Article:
Confederacy, to the museums

History is better appreciated and valued in museums; this is especially true for confederate history. Confederacy, and the U.S. Civil War itself, was a tragic period of time that people have many different opinions about. Some people have acknowledged that side of U.S. history and have learned from it, while others prefer to ignore that side of history in order to see only the good side of the U.S. However, in a study conducted in 2011 by The Pew Research Center, they found that 48 percent of Americans think that the main cause of the civil war was primarily about states’ rights and only 38 percent think it was mainly about slavery.

That’s where ignorance and misinformation starts. Many people aren’t aware of the whole story and the actual facts about the Civil War and that it was about keeping laws regarding slavery untouched and protected from being abolished in the future. People who support the confederacy base their opinions on misinformation that may have passed from one generation to another. Furthermore, many people have relatives who fought in the Civil War, specifically for the Confederate side, and even though personal motivations may have varied from person to person at that time, they fought on the wrong side of history and for values that couldn’t possibly be imagined in this century. So, why should we commemorate generals or high-ranking individuals that fought for the oppression of others?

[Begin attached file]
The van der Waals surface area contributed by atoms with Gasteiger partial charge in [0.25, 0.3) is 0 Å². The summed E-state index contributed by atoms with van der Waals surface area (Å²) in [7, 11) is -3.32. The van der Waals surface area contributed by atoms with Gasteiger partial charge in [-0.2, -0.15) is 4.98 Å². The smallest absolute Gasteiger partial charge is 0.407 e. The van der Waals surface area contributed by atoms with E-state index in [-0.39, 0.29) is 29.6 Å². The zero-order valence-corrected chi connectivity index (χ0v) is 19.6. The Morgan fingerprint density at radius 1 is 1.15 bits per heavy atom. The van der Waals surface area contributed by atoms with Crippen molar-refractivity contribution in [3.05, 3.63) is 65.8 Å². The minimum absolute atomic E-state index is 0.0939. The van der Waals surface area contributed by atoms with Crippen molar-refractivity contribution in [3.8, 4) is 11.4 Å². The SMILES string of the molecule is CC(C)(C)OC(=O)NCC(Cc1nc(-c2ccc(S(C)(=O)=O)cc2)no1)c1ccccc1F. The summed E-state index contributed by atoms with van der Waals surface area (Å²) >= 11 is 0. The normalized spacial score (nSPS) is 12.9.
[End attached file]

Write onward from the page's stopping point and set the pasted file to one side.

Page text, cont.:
Statues and memorials named after a person are one of the most respectful ways one can remember influential figures. Those who have a statue or a memorial named after them usually accomplished something that’s worth remembering. People like Abraham Lincoln, George Washington or Amelia Earhart are a few of the many important figures in U.S. history that are worth remembering for all the courage and their contributions to history. Many would argue that Washington owned slaves, and in fact he did. However, he expressed reservations about slavery during his career. He’s remembered for being the first president of the U.S. and commander-in-chief of the colonial armies during the American Revolution. With this perspective, I can name many people who deserve a statue rather than a confederate general.

One of the most controversial statues that has sparked public interest in recent months is Robert E. Lee’s statue located in Charlottesville, Va. When the city’s counsel decided to remove the statue, many Alt-right people organized the famous “Unite the Right” as a way to protect the monument from being taken down. Regarding this statue, there are several factors worth considering about the controversial decision of removing it. Robert E. Lee himself said in a proposal that “… the erection of such a monument as is contemplated, my conviction is, that however grateful it would be to the feelings of the South, the attempt in the present condition of the Country, would have the effect of retarding, instead of accelerating its accomplishment; [and] of continuing, if not adding to, the difficulties under which the Southern people labour.” In short, he said erecting a monument would be detrimental to their pride and ultimate goal. I can totally agree with his own words regarding this issue. As of now, the fate of this confederate statue, among others, is in legal disputes.

In the end, statues should be built and exposed in public view for those that had a positive impact in history. The remaining confederate statues should all be displayed in an exhibition about the confederacy. That way the value these monuments hold and what they represent could be better appreciated and seen as a teaching tool to learn from our past in every way possible.

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